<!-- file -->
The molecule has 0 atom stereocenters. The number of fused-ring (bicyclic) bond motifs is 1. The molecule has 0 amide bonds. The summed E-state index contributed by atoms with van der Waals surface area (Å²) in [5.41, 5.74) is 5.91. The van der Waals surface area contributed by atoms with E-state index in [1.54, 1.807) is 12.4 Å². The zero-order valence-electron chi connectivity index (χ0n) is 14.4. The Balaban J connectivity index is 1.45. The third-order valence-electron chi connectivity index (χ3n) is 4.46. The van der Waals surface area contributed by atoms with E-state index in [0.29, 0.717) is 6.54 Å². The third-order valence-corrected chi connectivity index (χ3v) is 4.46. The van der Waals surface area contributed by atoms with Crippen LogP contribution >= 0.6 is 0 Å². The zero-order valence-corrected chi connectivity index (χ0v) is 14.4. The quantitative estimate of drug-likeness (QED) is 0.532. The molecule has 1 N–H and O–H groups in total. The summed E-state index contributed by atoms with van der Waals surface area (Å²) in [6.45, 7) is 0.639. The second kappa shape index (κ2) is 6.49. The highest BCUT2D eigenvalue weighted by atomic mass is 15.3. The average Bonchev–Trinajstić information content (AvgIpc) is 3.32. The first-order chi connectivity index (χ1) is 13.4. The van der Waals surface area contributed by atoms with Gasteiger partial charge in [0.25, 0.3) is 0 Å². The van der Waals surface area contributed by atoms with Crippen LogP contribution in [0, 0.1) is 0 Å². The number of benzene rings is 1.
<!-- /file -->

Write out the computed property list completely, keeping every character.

The molecule has 0 atom stereocenters. The number of fused-ring (bicyclic) bond motifs is 1. The molecule has 0 amide bonds. The summed E-state index contributed by atoms with van der Waals surface area (Å²) in [5.41, 5.74) is 5.91. The van der Waals surface area contributed by atoms with E-state index in [1.54, 1.807) is 12.4 Å². The zero-order valence-electron chi connectivity index (χ0n) is 14.4. The Balaban J connectivity index is 1.45. The third-order valence-electron chi connectivity index (χ3n) is 4.46. The van der Waals surface area contributed by atoms with E-state index in [0.29, 0.717) is 6.54 Å². The third-order valence-corrected chi connectivity index (χ3v) is 4.46. The van der Waals surface area contributed by atoms with Crippen LogP contribution >= 0.6 is 0 Å². The zero-order valence-corrected chi connectivity index (χ0v) is 14.4. The quantitative estimate of drug-likeness (QED) is 0.532. The molecule has 1 N–H and O–H groups in total. The summed E-state index contributed by atoms with van der Waals surface area (Å²) in [6.45, 7) is 0.639. The second kappa shape index (κ2) is 6.49. The highest BCUT2D eigenvalue weighted by atomic mass is 15.3. The average Bonchev–Trinajstić information content (AvgIpc) is 3.32. The first-order chi connectivity index (χ1) is 13.4. The van der Waals surface area contributed by atoms with Gasteiger partial charge in [0.25, 0.3) is 0 Å². The van der Waals surface area contributed by atoms with Crippen LogP contribution in [0, 0.1) is 0 Å². The number of benzene rings is 1.